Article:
Despite all the problems caused by the pandemic and all the work needed to help support recovery it seems the government in Westminster is determined to press ahead with restructuring local government in England.

You would think there were more important things to do! But we are expecting details to be published in a white paper in the next few weeks. While the plans are badged as devolving more powers down to local government all the signs are that it will be conditional on moving to a single tier of local government in areas such as Gloucestershire where we currently have the two tiers with a county council and 6 district councils. We may even be expected to have an elected mayor as well.

The two tier structure can be confusing (even without mentioning a third tier of parish councils in many areas) and there is a good case for single tier of unitary councils. However, no one should underestimate the potential disruption of any transition process. My view has always been that there’s no such thing as a perfect structure and have tried to make the current one work as effectively as possible. If the government is now going to push through change I will be looking to see what is best for Cheltenham on the basis that decisions should be taken as close as possible to the people they effect.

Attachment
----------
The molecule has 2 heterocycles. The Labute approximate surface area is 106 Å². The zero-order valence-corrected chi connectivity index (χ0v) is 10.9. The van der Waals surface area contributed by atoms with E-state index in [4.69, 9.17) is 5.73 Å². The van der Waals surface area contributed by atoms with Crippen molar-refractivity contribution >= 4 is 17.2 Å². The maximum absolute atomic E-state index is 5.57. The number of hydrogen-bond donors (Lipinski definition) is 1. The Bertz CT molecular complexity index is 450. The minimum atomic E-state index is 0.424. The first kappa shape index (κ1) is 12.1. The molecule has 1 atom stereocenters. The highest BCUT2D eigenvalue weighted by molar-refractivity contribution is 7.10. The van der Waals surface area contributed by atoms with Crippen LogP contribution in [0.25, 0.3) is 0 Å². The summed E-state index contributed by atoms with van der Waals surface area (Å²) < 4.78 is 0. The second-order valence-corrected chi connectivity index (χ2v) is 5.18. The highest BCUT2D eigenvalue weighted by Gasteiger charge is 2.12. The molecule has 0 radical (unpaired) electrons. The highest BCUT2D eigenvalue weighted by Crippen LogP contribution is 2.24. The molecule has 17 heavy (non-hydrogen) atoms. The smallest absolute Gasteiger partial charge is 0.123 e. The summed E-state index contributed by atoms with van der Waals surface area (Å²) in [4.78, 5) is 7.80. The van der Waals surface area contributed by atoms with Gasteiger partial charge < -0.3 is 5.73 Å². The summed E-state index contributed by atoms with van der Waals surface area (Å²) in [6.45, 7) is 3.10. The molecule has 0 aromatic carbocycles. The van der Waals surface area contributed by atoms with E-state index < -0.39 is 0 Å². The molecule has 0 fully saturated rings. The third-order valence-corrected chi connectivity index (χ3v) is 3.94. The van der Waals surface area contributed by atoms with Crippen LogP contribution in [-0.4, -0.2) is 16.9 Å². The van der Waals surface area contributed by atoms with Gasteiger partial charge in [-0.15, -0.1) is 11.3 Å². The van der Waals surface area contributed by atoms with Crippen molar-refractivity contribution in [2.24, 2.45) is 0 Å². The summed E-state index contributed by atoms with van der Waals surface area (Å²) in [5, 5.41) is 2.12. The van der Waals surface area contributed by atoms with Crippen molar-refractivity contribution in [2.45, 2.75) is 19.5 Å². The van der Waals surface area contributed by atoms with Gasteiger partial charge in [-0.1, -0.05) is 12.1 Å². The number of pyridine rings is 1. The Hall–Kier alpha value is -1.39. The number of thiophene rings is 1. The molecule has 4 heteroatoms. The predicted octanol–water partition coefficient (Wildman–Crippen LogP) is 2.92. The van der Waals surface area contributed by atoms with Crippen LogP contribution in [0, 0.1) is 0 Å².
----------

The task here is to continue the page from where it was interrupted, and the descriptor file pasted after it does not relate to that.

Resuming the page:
It appears government want unitary councils to cover at least 300,000 people which would make the current districts too small. However, following the principle of decision making at the lowest practical level any new councils should not be too big either. That would indicate 2 new councils for Gloucestershire instead of the current 7. Then the question would be how would you arrange them. While there are various ways of doing this, the most logical would be to base one on Gloucester broadly covering the west of the county and one based on Cheltenham covering the east.


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